Ghost in the Shell is a 1995 Japanese animated science-fiction techno-thriller film based upon the manga of the same name by Masamune Shirow. The film was written by Kazunori Itō and directed by Mamoru Oshii; it is a Japanese-British co-production, and is one of the works, if not the single most prominent work, that led to the modern popularization of Japanese animation, known as anime, in Western culture. Anime experienced a surge of popularity back in the 1960’s with Speed Racer and Astro Boy, but it didn’t stick. Since the advent of the internet, however, anime has become progressively more and more popular outside Japan, with many appreciating the various art styles and dramatic flair that can be found in many animes. Ghost in the Shell, however, is considered to be the one that started the surge, and has remained immensely popular, even in the two decades since its release.

Ghost in the Shell takes place in 2029. The world is interconnected and many people have become cyborgs with prosthetic and cybernetic enhancements, with many possessing fully cybernetic brains, with their “ghost” being an individual’s personality and memories, hence “Ghost in the Shell.” The film follows Major Motoko Kusanagi of Public Security Section 9. She is one of few people with a fully cybernetic body, with no real human parts to speak of aside from her “ghost.” Section 9 is an elite cybercrime and intelligence organization on the hunt for a mysterious hacker known only as “The Puppet Master.” The Puppet Master apparently possesses the ability to ghost hack: hack into individuals and take over their body without their knowledge. Considered a very dangerous individual for obvious reasons, the film follows the hunt for The Puppet Master while The Major and Section 9 are drawn into a vast and far-reaching political conspiracy.

Ghost in the Shell features top-notch animation, which was created using a unique process called Digitally Generated Animation, a combination of traditional cel animation, computer graphics, and audio that is entered as digital data. It was the goal of animation director Toshihiko Nishikubo to depict film movements realistically. In fact, the animation team performed extensive research into firearms and bullet physics, noting, for example, that a bullet will create a spark upon striking metal, but will not do the same against stone or rock. The team also made character movement seem more realistic; The Major’s movements seem much more mechanical than her more human counterparts.

The most interesting part of Ghost in the Shell is the world itself. Set in an unnamed, post-World War III Japanese city, it almost feels like a real place. The characters in the story interact so fluidly and naturally with everything around them that you sort of almost forget you’re watching a science-fiction film, somewhat akin to the world of Blade Runner, which this film seems to draw from in terms of its “futuristic but natural-feeling” setting. Due to the setting feeling so organic and real, that makes the extremely deep themes explored by the film’s plot easier to digest.

Ghost in the Shell’s most striking aspect is its exploration of extremely deep ideas wrapped up in what would seem on the surface to be a straightforward techno-thriller. This film, however, is so much more than that. Through it’s main character, the film presents an intelligent discussion on what exactly it means to be human. The Major’s body is entirely machine, so what makes her human? Is it her brain, her personality? Is she human at all? What defines humanity? Is it something physical like organs, or is it simply sentience? These questions are the driving force of the entire film, and the whole film drives these ideas home in a flawless manner.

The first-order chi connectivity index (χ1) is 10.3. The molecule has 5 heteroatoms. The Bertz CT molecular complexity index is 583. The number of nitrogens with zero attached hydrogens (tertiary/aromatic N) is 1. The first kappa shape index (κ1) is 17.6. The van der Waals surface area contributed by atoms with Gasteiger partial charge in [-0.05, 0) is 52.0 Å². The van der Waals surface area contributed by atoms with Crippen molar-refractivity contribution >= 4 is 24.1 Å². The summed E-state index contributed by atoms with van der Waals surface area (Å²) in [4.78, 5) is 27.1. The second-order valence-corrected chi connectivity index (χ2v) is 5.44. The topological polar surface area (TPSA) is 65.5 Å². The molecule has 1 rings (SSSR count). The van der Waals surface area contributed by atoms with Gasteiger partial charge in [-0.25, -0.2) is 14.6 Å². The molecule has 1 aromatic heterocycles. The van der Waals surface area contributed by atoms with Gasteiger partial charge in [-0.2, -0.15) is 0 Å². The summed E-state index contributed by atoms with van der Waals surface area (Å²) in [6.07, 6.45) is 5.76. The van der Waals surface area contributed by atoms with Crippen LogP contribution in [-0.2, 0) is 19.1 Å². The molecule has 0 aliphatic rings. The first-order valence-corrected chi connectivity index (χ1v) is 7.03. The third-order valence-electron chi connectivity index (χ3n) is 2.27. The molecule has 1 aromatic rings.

*Please keep in mind that I watched this film in the original Japanese with English subtitles, the voice acting in the dubbed version leaves much to be desired, and I would recommend the original audio*

Another question the film sees fit to ask is a question about the nature of reality. There is a point wherein The Puppet Master uses a normal truck driver as a puppet and a patsy to get him to ghost hack government officials. The Puppet Master does this by implanting false memories about a wife and kids that he doesn’t have.

Ghost in the Shell is an excellent and well-made anime film with enough entertainment to go around even if the philosophical questions do not interest you, but it is hard to deny that the philosophical questions are what permeates through the most. Ghost in the Shell has explicitly influenced many filmmakers and their techniques. Most notably, this film is a favorite of the Wachowski Siblings, being a very large influence in their 1999 magnum opus The Matrix, which borrows a lot thematically and stylistically from this 1995 film. The opening credits to The Matrix were directly inspired by Ghost in the Shell.

For several reasons, most notably the film’s philosophical intellect, as well as just being a generally very well-made film, Ghost in the Shell is considered one of the greatest, if not the greatest, works of anime ever made. Its influence can be seen even outside of Japan in several Western productions. Its influence is the reason for the entire medium of anime being repopularized in Western countries. With gorgeous animation, a fully-realized world, interesting characters, and an interesting plot to boot, Ghost in the Shell is an excellent film that I would recommend to anyone, not just anime fans.